Boston Marathon Tragedy: My Thoughts

No words can express how I felt yesterday.

Anger. Shock. Disbelief. Sadness. Confused.

Right now, my thoughts and prayers go out to all the victims of yesterday’s bombing. (I won’t call it a terrorist attack, at least not yet)

I even heard one of the dead was an 8 year old boy.

8 years old!

At the wrong place and the wrong time.

I had a vested interest in the 2013 Boston Marathon as I have been coaching and mentoring a M50 runner, who completed the race in a PR of 3:26.

The blasts occurred at 4:09 (finish line clock, see video below), which meant my runner was finished, getting something to eat and in the ice tub, all within 100 meters of the blast.

The next 24 hours would change everyone’s lives.

Lessons Learned?

Dalai Lama XIV quote

I’m not going to preach any religious beliefs here (this is a Track blog, and to some degree, a success blog) but there is strong message between the Boston Marathon tragedy and the true meaning of life.

This applies to any track and field athlete and coach, but it also applies to everyone, and to all of mankind.

To quote the Dalai Lama XIV:

“There is a saying in Tibetan, ‘Tragedy should be utilized as a source of strength.’

No matter what sort of difficulties, how painful experience is, if we lose our hope, that’s our real disaster.”

Hope is why we run.  Hope is why we go to College.  Hope is why we have children, and hope for the very best.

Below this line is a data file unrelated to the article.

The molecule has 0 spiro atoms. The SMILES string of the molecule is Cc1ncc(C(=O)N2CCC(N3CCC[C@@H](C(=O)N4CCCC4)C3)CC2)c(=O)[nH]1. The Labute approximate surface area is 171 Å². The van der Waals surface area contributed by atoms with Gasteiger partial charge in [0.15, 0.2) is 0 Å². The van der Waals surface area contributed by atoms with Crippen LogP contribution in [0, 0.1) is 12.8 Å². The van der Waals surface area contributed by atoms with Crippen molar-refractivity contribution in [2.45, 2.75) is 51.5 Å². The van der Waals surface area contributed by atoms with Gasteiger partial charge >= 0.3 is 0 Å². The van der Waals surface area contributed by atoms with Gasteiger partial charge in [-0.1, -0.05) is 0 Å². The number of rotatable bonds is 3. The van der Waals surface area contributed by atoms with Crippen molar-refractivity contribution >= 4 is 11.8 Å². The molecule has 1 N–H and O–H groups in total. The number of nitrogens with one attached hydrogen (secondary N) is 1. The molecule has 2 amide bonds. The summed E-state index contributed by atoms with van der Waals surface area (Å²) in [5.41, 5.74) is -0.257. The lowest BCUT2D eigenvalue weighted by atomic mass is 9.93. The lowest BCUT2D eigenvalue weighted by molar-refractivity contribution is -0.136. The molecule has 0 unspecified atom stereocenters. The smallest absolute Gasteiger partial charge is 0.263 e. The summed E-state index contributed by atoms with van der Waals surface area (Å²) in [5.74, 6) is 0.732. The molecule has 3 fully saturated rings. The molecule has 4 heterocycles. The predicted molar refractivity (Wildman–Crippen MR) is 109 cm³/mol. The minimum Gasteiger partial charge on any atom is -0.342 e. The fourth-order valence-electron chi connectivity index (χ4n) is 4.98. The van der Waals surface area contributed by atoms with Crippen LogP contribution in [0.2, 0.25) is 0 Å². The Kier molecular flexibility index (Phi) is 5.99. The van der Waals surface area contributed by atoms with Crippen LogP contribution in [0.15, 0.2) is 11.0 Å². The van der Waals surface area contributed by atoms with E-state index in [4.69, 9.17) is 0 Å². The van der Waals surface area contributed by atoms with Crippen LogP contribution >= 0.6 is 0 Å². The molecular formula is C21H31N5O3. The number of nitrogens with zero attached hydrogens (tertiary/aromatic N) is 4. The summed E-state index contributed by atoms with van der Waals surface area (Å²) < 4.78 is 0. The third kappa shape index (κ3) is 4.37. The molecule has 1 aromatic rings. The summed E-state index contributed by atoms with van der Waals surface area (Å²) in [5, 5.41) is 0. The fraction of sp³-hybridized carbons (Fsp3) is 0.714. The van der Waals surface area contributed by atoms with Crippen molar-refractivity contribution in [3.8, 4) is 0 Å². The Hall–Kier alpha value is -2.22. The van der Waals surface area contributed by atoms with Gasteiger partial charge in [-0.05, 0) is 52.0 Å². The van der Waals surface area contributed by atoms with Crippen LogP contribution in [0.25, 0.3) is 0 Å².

Some things in life you cannot control, coincidence or not, but we all have that one core belief that makes us do what we do. 

It’s why I Blog.   To share the knowledge to make us better coaches.  To produce better athletes.  And to produce successful kids no matter what sport or trade they do.

Hope is what wakes me up in the morning.

We all hope for a faster time.  A gold medal.  A new car.  A bigger house. 

Or maybe you hope for a cure to an ailing disease.  Maybe someone you know has cancer.  Lots of hope going on there!

And finally, you hope for a better world, of good health and equality regardless of skin color or gender.

No one deserves to live in fear, but we all have hope.

And that is one trait that is keeping us going.  Otherwise, this would be my very last blog entry.  But I have no intentions of doing so, because if I lose my hope, and to the million of readers over the past 6 years, then THAT would be a real disaster.

Boston aftermath

On the ground is 78 year old Bill Iffrig.

Jimson Lee

Jimson Lee

Coach & Founder at
I am a Masters Athlete and Coach currently based in London UK. My other projects include the Bud Winter Foundation, writer for the IAAF New Studies in Athletics Journal (NSA) and a member of the Track & Field Writers of America.
Jimson Lee
Jimson Lee
Jimson Lee
  • “I won’t call it a terrorist attack, at least not yet”

    Any particular reason why? It’s pretty much been confirmed for a while that these were explosive devices, not gas explosions. What else would you call detonating explosive devices in a crowded, popular, internationally televised sporting event? It doesn’t matter what nationality does it. It could be al-qaeda, it could be a fringe militia movement, right-wing extremists, a lone nut, etc. Terror is terror.

    • @Scott, “terrorist attack” would imply a foreign or international enemy. So until someone claims responsibility, or law enforcement makes an arrest, we can’t call it such. But certainly I would call it an attack that creates fear or “terror”. I’ve waited at the finish line way too many times in several road races. This one was way too spooky for me.

      • ““terrorist attack” would imply a foreign or international enemy”

        I disagree. Timothy McVeigh was certainly not a foreign or international enemy. He was homegrown, 100% American.